An Extractive Industry

I remember it like it was yesterday.

30 years ago, my father — God rest his soul — dragged me to the hardware store, with the promise that yet another of my boyhood weekends would be spent “building character.”

But this weekend was different.

Instead of heading home after securing the lumber and dirt, we stopped by a Toys “R” Us.

Dad told me to look around while he spoke with a manager, and when I sauntered back to the front of the store, the manager was retrieving — ever so delicately — a Nintendo Entertainment System from a locked display case. My Dad’s outstretched hands rose to the ceiling, as if offering a prayer, ready to catch the box should the manager tumble from the ladder.

Nintendo. Humankind’s third-greatest invention (after the wheel and the Gutenberg press).

That trip to Toys “R” Us was one of the most joyful moments of my childhood. I am certain that I am not alone — Toys “R” Us was an iconic company that enriched the lives of millions of children.

And private equity destroyed it.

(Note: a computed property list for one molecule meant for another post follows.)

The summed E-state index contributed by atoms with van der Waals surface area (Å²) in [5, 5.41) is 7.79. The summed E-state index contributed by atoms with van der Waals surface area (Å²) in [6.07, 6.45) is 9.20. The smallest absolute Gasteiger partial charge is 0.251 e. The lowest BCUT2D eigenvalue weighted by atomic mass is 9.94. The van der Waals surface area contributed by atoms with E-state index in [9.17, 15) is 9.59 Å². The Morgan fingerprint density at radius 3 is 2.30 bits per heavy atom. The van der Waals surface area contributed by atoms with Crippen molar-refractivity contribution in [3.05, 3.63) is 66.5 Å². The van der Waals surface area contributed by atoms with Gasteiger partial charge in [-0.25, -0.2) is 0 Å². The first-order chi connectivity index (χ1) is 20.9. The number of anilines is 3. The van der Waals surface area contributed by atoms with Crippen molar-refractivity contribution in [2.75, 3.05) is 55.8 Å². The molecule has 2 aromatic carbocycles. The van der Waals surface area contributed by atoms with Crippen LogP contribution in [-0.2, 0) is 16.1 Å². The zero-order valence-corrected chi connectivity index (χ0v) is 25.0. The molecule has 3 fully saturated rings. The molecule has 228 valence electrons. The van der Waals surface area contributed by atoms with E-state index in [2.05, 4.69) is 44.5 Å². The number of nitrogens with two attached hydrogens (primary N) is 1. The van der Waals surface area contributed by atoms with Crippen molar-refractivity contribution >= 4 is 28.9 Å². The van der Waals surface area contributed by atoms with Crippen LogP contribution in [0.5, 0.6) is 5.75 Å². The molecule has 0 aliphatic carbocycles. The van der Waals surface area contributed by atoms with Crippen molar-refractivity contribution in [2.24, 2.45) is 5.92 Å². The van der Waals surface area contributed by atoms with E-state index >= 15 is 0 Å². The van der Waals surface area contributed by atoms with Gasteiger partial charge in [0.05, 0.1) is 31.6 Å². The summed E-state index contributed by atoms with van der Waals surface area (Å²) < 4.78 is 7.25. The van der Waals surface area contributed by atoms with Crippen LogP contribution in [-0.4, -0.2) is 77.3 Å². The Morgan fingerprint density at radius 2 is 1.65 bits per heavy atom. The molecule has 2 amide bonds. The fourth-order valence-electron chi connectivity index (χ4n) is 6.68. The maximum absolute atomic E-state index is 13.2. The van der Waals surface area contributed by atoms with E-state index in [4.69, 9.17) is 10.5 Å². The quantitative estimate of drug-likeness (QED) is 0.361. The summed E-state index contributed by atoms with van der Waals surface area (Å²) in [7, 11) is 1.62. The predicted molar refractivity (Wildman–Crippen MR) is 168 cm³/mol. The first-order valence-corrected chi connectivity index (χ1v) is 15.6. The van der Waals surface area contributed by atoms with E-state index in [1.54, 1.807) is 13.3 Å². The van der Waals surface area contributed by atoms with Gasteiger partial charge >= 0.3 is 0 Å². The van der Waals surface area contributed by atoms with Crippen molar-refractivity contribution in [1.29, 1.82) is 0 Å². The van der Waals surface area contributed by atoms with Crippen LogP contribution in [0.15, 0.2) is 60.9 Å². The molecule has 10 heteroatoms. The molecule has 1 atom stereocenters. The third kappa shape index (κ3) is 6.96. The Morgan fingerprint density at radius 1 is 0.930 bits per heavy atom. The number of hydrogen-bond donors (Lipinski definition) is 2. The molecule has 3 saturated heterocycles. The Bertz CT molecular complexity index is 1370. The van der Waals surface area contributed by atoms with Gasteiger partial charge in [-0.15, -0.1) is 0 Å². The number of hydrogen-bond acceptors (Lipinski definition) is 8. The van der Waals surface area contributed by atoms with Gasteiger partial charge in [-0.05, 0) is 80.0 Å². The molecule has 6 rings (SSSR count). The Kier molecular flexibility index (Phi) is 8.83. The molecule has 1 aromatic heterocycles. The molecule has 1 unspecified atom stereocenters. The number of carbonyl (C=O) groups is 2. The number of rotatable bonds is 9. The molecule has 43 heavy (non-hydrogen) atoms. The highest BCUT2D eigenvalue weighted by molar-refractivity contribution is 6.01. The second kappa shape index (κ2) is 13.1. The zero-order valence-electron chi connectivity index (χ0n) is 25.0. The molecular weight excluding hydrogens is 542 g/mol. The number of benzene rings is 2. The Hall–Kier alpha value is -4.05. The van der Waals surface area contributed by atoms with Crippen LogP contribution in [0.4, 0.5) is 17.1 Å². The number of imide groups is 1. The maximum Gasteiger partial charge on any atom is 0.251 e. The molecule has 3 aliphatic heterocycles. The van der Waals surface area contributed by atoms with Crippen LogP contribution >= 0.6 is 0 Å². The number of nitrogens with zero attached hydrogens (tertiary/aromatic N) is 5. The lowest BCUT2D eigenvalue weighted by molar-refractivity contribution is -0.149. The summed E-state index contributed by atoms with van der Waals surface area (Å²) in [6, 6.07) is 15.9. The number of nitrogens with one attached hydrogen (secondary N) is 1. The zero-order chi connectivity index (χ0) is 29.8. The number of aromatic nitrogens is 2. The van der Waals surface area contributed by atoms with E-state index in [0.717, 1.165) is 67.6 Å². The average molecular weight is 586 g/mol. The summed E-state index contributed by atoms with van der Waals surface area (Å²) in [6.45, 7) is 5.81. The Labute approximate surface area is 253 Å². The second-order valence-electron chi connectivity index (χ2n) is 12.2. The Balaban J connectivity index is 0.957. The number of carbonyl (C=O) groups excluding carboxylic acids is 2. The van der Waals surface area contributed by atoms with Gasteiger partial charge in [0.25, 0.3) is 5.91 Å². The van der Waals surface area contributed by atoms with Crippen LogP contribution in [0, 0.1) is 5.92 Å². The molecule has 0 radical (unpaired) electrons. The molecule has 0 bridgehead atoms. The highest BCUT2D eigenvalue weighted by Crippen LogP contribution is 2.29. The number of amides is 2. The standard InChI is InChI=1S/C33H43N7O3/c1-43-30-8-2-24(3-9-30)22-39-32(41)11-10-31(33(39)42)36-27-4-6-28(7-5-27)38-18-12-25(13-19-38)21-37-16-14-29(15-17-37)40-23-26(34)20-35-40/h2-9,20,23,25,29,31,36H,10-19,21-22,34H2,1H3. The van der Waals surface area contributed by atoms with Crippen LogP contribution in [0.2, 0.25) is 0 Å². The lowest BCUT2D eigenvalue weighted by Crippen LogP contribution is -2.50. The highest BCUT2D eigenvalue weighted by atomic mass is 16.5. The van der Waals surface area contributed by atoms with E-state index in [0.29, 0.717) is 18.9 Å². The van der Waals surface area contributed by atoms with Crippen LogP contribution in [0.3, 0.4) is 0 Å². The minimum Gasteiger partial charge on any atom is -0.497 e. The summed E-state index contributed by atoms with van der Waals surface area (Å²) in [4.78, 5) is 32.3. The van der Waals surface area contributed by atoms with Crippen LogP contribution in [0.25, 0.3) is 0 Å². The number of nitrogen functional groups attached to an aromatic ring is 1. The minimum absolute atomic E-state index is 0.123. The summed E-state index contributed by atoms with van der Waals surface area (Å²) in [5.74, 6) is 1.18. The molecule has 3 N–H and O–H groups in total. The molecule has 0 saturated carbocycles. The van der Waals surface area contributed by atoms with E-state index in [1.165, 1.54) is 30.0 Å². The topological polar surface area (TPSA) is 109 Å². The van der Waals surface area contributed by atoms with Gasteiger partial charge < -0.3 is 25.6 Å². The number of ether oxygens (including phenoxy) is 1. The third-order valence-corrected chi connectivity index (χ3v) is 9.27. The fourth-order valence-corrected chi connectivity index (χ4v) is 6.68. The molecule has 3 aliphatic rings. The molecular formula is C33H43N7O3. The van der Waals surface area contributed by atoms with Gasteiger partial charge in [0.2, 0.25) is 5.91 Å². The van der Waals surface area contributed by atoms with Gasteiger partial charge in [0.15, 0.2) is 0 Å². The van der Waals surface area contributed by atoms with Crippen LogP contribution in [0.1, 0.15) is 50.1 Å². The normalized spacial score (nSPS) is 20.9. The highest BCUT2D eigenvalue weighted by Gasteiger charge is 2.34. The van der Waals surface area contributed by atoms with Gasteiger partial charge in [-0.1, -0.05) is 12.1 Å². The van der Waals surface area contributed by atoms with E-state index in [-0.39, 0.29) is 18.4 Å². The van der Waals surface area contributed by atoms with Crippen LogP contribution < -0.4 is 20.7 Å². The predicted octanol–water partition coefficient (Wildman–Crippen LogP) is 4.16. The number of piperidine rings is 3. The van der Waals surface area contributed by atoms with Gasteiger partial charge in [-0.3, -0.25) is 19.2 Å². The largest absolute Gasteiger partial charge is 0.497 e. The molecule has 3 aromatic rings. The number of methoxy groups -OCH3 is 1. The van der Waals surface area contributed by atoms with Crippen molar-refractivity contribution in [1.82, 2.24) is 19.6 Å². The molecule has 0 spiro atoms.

Let’s not mince words: leveraged buyouts (LBOs) constitute an extractive industry.

In the case of Toys “R” Us, Bain Capital, KKR, and Vornado took the company private in a $6.6B LBO in 2005. It is now bankrupt and closing all of its stores — without paying employees any severance.

In the year of the acquisition, the company generated $11.2B in annual sales, and the linked article says their biggest competitors at the time were the discount retailers Wal-Mart and Target. (Amazon’s shares were ~$35, fwiw).

Revenue was never a problem. Net sales never dipped below $11.3B (in fact they exceeded $13B between 2007-13). However, according to SEC filings, Toys “R” Us’s debt burden jumped from $1.86B at acquisition to $5.5B in the fiscal year after the deal, and annual interest expense climbed from $130m in the year of the acquisition to $400m+ beginning in 2006 (see charts). Optimizing capital structures for whom, one might ask.

ToysRUs2